Keeping it short: N M Browne

I am a reluctant short story writer  and, though I have contributed work for the fabulous 'Author's Electric' Collections  Flash in the Pen and Another Flash in the Pen I don’t often write much at less than 60,000 words.
 It is a kind of a meanness in me I think: the same kind of meanness that makes it hard for me to part with beautiful packaging and plastic take-away containers, because even though they are always the wrong shape and I’ve invariably lost their lids - they might just come in handy one day. 
 It is the same with story ideas, unless very slight, they might just come in handy one day and why give away a story at 2,000 words when, with careful husbandry and a little ingenuity, you could spin it out for 80,000 and sell it as a novel?
 Of course in my rational mind, I know that will never happen - short story ideas have the wrong kind of heft and weight  for novels  - just as I know deep down that I will never actually use exotic, oddly-shaped packaging except to waste space in my under-stairs cupboard (AKA 'the horrible cupboard') Unfortunately, that doesn’t stop me  hoarding both ideas and packaging like a miser against an unspecified and largely unimaginable need. Anyway, to cut a novel-length, shaggy-dog story to a more manageable slice of flash - all this is about to change.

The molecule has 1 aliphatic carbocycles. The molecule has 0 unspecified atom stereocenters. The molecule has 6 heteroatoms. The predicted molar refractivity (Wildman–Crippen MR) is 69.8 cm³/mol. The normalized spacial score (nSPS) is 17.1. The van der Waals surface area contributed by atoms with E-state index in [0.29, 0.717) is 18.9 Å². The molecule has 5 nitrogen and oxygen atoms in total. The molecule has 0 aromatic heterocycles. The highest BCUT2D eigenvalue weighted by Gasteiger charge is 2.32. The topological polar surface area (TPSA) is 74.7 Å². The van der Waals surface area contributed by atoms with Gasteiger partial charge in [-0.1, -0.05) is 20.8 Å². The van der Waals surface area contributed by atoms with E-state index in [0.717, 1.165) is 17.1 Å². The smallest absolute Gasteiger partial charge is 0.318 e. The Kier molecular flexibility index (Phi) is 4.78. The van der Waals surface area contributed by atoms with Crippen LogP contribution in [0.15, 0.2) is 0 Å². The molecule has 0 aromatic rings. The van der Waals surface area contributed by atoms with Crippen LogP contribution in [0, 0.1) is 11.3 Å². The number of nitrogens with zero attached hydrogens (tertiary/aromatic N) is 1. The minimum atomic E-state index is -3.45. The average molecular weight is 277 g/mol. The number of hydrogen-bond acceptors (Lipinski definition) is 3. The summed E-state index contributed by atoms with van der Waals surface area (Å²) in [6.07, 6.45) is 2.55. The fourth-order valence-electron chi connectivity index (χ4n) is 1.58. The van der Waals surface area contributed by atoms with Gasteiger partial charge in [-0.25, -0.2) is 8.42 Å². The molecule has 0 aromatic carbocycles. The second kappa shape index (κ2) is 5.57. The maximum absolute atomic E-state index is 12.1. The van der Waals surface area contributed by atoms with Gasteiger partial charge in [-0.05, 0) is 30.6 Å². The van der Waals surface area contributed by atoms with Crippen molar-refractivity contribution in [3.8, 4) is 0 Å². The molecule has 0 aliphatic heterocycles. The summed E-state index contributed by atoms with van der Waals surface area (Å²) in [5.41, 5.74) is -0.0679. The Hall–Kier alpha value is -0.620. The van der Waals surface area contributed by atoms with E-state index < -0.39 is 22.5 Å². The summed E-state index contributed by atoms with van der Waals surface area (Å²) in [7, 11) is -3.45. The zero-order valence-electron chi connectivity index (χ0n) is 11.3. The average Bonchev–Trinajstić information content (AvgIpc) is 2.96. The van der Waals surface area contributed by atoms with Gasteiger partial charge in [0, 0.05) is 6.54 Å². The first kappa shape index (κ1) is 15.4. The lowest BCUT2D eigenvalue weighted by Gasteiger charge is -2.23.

Earlier this week I took part in Stroud Short Stories  - a twice yearly event in which writers with some connection to Gloucestershire submit work to  John Holland and a co-judge. John then chooses ten authors to read their stories at a lovely event in Stroud to a live and indeed lively audience of real, sentient humans. As I’ve been renting in Cheltenham for the last year, I was eligible and my short story ‘the Stardust Girl’ was chosen as one of the ten.
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 I can’t tell you what a pleasure it was to meet the other writers, listen to their stories, read my own work out loud to a packed and appreciative audience and have a convivial glass of wine at the bar.
 I have never been to a short-story reading before, but I am now a total convert. I even met our very own Ali Bacon, who was the co-judge for the May event. (For anyone concerned about Authors Electric corruption, we completely failed to realise the connection until some days later!)  There will even be a book featuring 57 stories from Nov 2015 to May 2018, which will be out later in the summer. So, to cut to the chase, the turn in this tale: forget this long drawn out, novel-writing nonsense I am now an ex-novelist. I will no longer be prolix, long winded, digressive and repetitive. The new me is cryptic, clever and concise. And what is more, I’m going to throw away my random, useless packaging collection. Probably.


Griselda Heppel said…
I love the Tupperware container simile for short story ideas that won’t fit a full length novel. Sums it up nicely - though I have to admit that my current WIP for children started off as a short (ghost) story. We’ll see if it works.

Congratulations on your Stroud success. Am full of admiration as in some ways the short story form is much harder to master than the novel. Character, plot, telling scene, emotion, all fitting into that tight framework... and how do you know when an idea is perfect for a abort story and not a long one? Maybe you just know.
AliB said…
A great pleasure to hear Stardust Girl, Nick. Hope we bump into each other again and not just here!

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